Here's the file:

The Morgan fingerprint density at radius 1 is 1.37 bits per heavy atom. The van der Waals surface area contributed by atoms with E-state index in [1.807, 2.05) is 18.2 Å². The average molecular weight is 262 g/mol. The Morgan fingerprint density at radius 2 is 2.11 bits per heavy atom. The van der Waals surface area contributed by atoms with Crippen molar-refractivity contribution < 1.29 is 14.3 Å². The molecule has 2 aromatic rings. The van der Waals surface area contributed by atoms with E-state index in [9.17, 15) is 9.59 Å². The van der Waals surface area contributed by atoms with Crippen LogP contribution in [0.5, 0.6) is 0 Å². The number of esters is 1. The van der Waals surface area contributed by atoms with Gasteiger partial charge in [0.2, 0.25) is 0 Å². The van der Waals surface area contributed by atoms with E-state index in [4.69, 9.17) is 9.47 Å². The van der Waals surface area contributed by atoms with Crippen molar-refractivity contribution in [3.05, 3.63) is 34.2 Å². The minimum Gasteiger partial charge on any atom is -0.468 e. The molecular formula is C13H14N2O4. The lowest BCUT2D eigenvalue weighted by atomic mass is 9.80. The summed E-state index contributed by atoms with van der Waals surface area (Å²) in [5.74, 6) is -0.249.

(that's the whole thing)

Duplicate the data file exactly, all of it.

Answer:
The Morgan fingerprint density at radius 1 is 1.37 bits per heavy atom. The van der Waals surface area contributed by atoms with E-state index in [1.807, 2.05) is 18.2 Å². The average molecular weight is 262 g/mol. The Morgan fingerprint density at radius 2 is 2.11 bits per heavy atom. The van der Waals surface area contributed by atoms with Crippen molar-refractivity contribution < 1.29 is 14.3 Å². The molecule has 2 aromatic rings. The van der Waals surface area contributed by atoms with E-state index in [9.17, 15) is 9.59 Å². The van der Waals surface area contributed by atoms with Crippen LogP contribution in [0.5, 0.6) is 0 Å². The number of esters is 1. The van der Waals surface area contributed by atoms with Gasteiger partial charge in [0.2, 0.25) is 0 Å². The van der Waals surface area contributed by atoms with E-state index in [4.69, 9.17) is 9.47 Å². The van der Waals surface area contributed by atoms with Crippen molar-refractivity contribution in [3.05, 3.63) is 34.2 Å². The minimum Gasteiger partial charge on any atom is -0.468 e. The molecular formula is C13H14N2O4. The lowest BCUT2D eigenvalue weighted by atomic mass is 9.80. The summed E-state index contributed by atoms with van der Waals surface area (Å²) in [5.74, 6) is -0.249.